Content tagged with: java
In this talk Joris will introduce the Spring Cloud project by showing how it provides common abstractions for centralized configuration, service discovery, synchronous and asynchronous service invocations, and other topics that become relevant when building distributed applications. Spring Cloud’s Config Server and its Netflix OSS integration (Hystrix, Ribbon, Zuul) will be demonstrated as supported implementations for these abstractions.
Spring Cloud is here! It offers a powerful way to create and consume microservices. As you introduce new services, you introduce integration problems: services can be shaky, they can disappear and – as they’re often exposed over HTTP – they require a bit more footwork than in-process method invocations.
Spring Cloud Netflix allows you to quickly take your existing Spring Boot application and transform it into a fully cloud-ready service (even if you are operating out of a private data center).
The Spring Trader application was debuted at SpringOne 2GX in 2012 and presented an application that demonstrates a multitude of Pivotal Application Fabric components working together: tcServer, RabbitMQ, SQLFire and Gemfire.
Developing an application to a cloud platform involves working with deployed application’s environment and connecting to services. Spring Cloud, a new project, simplifies these tasks in a variety of cloud platforms including Cloud Foundry and Heroku.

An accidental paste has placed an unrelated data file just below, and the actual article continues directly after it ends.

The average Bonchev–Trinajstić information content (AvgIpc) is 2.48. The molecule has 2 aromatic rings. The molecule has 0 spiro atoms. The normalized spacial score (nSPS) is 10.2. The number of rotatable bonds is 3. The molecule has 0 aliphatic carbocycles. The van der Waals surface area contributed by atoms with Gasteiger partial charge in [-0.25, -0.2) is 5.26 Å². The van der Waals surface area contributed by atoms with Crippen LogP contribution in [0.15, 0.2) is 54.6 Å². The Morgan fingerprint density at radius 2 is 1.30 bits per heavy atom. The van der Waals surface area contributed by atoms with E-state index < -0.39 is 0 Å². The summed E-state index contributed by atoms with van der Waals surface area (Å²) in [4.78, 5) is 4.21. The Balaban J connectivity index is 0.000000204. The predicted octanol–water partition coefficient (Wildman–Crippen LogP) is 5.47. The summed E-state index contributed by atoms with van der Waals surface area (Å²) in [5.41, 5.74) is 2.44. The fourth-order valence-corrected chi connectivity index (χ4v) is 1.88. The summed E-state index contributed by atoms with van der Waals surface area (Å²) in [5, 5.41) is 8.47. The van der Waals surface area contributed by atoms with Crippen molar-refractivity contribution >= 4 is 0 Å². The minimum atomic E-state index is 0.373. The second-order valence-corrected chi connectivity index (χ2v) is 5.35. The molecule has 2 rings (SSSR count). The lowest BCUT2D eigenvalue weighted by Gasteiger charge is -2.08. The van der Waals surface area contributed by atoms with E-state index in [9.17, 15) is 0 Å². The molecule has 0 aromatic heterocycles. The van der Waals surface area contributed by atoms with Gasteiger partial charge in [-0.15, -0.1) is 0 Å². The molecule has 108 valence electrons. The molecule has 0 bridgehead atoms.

Let’s face it, the cloud is here to stay. The cloud’s potential can seem sometimes overwhelming, but it doesn’t have to if you use Spring. Spring – and the various Spring projects – already embrace the architecture characteristics that make for great, cloud-centric applications in any environment. While Spring works well on any cloud platform, it enjoys a special place in the sun on Cloud Foundry, the open source PaaS from Pivotal.
Running applications in the cloud presents a set of interesting new problems, constraints and opportunities. In this talk, attendees will learn how best to deploy, run and manage their Spring applications in the Amazon cloud.
Learn best practices for choosing identity services for applications deployed in a Java EE PaaS such as Red Hat’s OpenShift platform. It evaluates the various available identity standards, such as OpenID, OAuth, and SAML. You will hear a discussion of how to choose the best identity standards in a community and enterprise setup. The presentation ends with a look at JSR 351, the new Java Identity JSR currently active in the JCP.
Discover the next generation of Java hosting platforms which can run and scale any Java application with no code changes required. Are you still struggling with your own server set-ups? We will show some of the benefits with deploying your application on a Java Paas Cloud instead.
After a short presentation about GlassFish technology, you will learn how to use GlassFish clustering features to set up a scalable and highly available Java EE environment. See how easy centralized administration, application deployment, load balancing, and session replication are.